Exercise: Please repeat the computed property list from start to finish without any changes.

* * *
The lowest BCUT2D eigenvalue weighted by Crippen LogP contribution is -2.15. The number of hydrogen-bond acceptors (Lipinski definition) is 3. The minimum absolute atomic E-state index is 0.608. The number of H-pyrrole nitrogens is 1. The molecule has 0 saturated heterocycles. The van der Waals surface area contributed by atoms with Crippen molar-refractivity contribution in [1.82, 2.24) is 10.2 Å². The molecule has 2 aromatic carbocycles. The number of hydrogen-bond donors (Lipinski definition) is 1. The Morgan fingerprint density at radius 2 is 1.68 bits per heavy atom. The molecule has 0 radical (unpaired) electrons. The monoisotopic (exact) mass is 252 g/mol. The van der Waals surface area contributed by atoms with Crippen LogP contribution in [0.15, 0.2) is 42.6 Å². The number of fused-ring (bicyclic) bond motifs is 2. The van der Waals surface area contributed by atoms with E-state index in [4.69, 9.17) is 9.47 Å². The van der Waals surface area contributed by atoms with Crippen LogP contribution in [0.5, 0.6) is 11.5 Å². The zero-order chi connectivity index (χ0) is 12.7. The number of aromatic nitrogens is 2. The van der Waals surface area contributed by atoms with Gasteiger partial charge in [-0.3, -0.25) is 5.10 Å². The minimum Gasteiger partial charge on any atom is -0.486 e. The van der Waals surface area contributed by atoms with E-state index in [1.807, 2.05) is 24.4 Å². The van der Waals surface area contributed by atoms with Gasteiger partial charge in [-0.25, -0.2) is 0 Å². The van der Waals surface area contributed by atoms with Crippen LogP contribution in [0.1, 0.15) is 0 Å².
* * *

The lowest BCUT2D eigenvalue weighted by Crippen LogP contribution is -2.15. The number of hydrogen-bond acceptors (Lipinski definition) is 3. The minimum absolute atomic E-state index is 0.608. The number of H-pyrrole nitrogens is 1. The molecule has 0 saturated heterocycles. The van der Waals surface area contributed by atoms with Crippen molar-refractivity contribution in [1.82, 2.24) is 10.2 Å². The molecule has 2 aromatic carbocycles. The number of hydrogen-bond donors (Lipinski definition) is 1. The Morgan fingerprint density at radius 2 is 1.68 bits per heavy atom. The molecule has 0 radical (unpaired) electrons. The monoisotopic (exact) mass is 252 g/mol. The van der Waals surface area contributed by atoms with Crippen LogP contribution in [0.15, 0.2) is 42.6 Å². The number of fused-ring (bicyclic) bond motifs is 2. The van der Waals surface area contributed by atoms with E-state index in [4.69, 9.17) is 9.47 Å². The van der Waals surface area contributed by atoms with Crippen LogP contribution in [0.5, 0.6) is 11.5 Å². The zero-order chi connectivity index (χ0) is 12.7. The number of aromatic nitrogens is 2. The van der Waals surface area contributed by atoms with Gasteiger partial charge in [-0.3, -0.25) is 5.10 Å². The minimum Gasteiger partial charge on any atom is -0.486 e. The van der Waals surface area contributed by atoms with E-state index in [1.807, 2.05) is 24.4 Å². The van der Waals surface area contributed by atoms with Gasteiger partial charge in [-0.25, -0.2) is 0 Å². The van der Waals surface area contributed by atoms with Crippen LogP contribution in [0.1, 0.15) is 0 Å².